Coronado, Del Mar and Solana Beach are among the 11 cities in San Diego County under the same circumstances. Housing plans from Bay Area cities are due in January.

At its October 11 meeting, the Santa Monica City Council approved a revised housing plan, which was later certified by state housing officials, bringing the city into compliance.

But state officials said proposals such as the 14 that Walter previously submitted would still be within the builder’s recourse. Two other developers also filed projects in Santa Monica before the deadline.

The 16 developments – Walter’s plus the other two – would create 4,562 new apartments, including 941 reserved for low-income residents.

Walter’s business, WS Communities, is one of the largest developers in Santa Monica, with 20 apartment buildings completed or under construction.

His 15-story skyscraper project would be built on 3.3 acres that now house parking and low-rise commercial businesses along Olympic Boulevard.

Walter had already obtained city approval to build a 183-unit apartment complex on the site. But due to rising interest rates and construction costs, he had to significantly increase the size of the project.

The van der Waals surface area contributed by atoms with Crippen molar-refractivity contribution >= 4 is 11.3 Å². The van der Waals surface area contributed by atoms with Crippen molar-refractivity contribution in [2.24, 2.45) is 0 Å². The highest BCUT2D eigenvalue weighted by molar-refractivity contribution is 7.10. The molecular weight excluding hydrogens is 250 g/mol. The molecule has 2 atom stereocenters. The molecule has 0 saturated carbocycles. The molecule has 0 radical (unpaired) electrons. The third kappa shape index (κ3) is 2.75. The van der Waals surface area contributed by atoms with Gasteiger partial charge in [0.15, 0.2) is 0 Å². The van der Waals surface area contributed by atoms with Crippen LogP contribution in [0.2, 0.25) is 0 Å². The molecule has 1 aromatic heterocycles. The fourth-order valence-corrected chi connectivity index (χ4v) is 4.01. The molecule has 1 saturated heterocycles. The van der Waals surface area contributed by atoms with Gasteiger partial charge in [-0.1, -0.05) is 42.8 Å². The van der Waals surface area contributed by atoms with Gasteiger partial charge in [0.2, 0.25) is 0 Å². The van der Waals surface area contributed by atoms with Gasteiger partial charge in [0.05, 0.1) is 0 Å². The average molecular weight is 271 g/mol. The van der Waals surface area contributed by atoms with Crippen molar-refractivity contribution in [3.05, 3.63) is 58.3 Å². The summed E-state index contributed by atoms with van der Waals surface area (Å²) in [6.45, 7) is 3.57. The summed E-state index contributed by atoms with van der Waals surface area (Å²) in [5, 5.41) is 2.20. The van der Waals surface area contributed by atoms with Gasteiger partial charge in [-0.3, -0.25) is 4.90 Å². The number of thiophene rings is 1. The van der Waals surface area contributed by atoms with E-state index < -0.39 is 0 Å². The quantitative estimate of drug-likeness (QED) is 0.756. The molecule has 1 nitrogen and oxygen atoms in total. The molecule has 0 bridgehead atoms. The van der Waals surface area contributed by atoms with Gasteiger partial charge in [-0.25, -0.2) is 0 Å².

“We’ve witnessed for a decade as the city has already gone through zoning updates, how long and arduous the process can be,” Walter said. “We just didn’t want to wait.”

Over the past 50 years, housing policy has often been on the agenda in Santa Monica, a city of 92,000 with an iconic pier and Ferris wheel.

During the 1970s, the city passed what was then one of the strictest rent control laws in the country. It was also one of the first cities to require developers to provide affordable housing as an additional condition for getting their projects approved.

In the decades that followed, regular disputes erupted over proposals for major real estate and commercial developments. More recently, debates have centered on the demolition of a downtown parking lot and its replacement with public housing, as well as the construction of a 521-unit building on what is now a shopping center anchored by a grocery store. . This last project was the largest in the city’s development pipeline until Walter’s plans came along.

Despite the huge demand for living in Santa Monica, the population is only slightly larger than it was in 1970, largely because it has become so expensive and housing construction has slowed.